Parents Guide to Minecraft


Last Fall my boys were begging me to get Minecraft for them (or for me to put in a good word with Santa so that they could get it from him for Christmas).  I knew nothing about it and, to tell the truth, I still don’t fully understand it.


Anyway, I was able to get a deal on an XBox 1 with Minecraft during the holidays. (Note: if you can wait until the holidays, there are better deals to be had.  XBox 1 was on sale with Minecraft already installed, plus I got a free controller, which is key if both boys want to play the game at the same time.) On Christmas Day, they ripped it open and wanted to play it right away, of course.


If you’ve never installed a gaming system, it is not a 1-2-3 proposition.  Setting it up with cables and all that was easy.  Turning the game on and getting started took almost four (4) hours! It seems that video game consoles go through an updating process every time you turn them on.  So, on Christmas Day, the boys had to wait ­­hours to play the game.  If your twins have the patience most do, one option would be to turn the game on the night before and do the initial setup while wrapping presents. This way, when the kids open it up and want to play right away, it will be ready. The game is available on PC, Mac, XBox and iOS (iPad, iPhone, etc.)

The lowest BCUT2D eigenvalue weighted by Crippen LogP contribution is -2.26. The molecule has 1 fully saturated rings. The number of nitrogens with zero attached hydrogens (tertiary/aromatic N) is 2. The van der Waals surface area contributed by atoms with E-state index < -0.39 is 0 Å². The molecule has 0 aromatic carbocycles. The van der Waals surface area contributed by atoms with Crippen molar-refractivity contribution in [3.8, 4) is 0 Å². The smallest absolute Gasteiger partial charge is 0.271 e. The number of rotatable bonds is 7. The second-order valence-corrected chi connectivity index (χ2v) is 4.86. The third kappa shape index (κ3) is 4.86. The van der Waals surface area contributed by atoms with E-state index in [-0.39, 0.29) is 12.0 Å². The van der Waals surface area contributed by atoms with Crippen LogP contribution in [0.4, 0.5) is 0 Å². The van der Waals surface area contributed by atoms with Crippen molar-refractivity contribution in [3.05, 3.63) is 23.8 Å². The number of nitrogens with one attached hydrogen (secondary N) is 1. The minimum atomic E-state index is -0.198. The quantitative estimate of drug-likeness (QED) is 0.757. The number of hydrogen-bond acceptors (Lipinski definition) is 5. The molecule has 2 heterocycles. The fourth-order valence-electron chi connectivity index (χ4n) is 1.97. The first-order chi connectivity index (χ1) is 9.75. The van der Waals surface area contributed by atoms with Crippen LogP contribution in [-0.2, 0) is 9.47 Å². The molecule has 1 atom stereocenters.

I decided that there has to be hundreds millions of parents that are just as clueless as I was/am about this game that seems to be as popular as Pac-Man was a generation (or two) ago. That’s why I decided to interview my 9 year-olds, and create this Parent’s Guide to Minecraft.




What is Minecraft?

Markus “Notch” Persson, a Swedish gamer and programmer, developed and created Minecraft as a “sandbox” style game. (“Sandbox” means that the players can build things in a virtual 3D world.  The players gather resources, craft items, build and, at the player’s discretion, combat.  No, you don’t need 3D glasses.) He solicited and received input from other programmers and gamers to mold the game.  A company called Mojang further developed the game under Persson’s guidance.  Microsoft bought Mojang in 2014.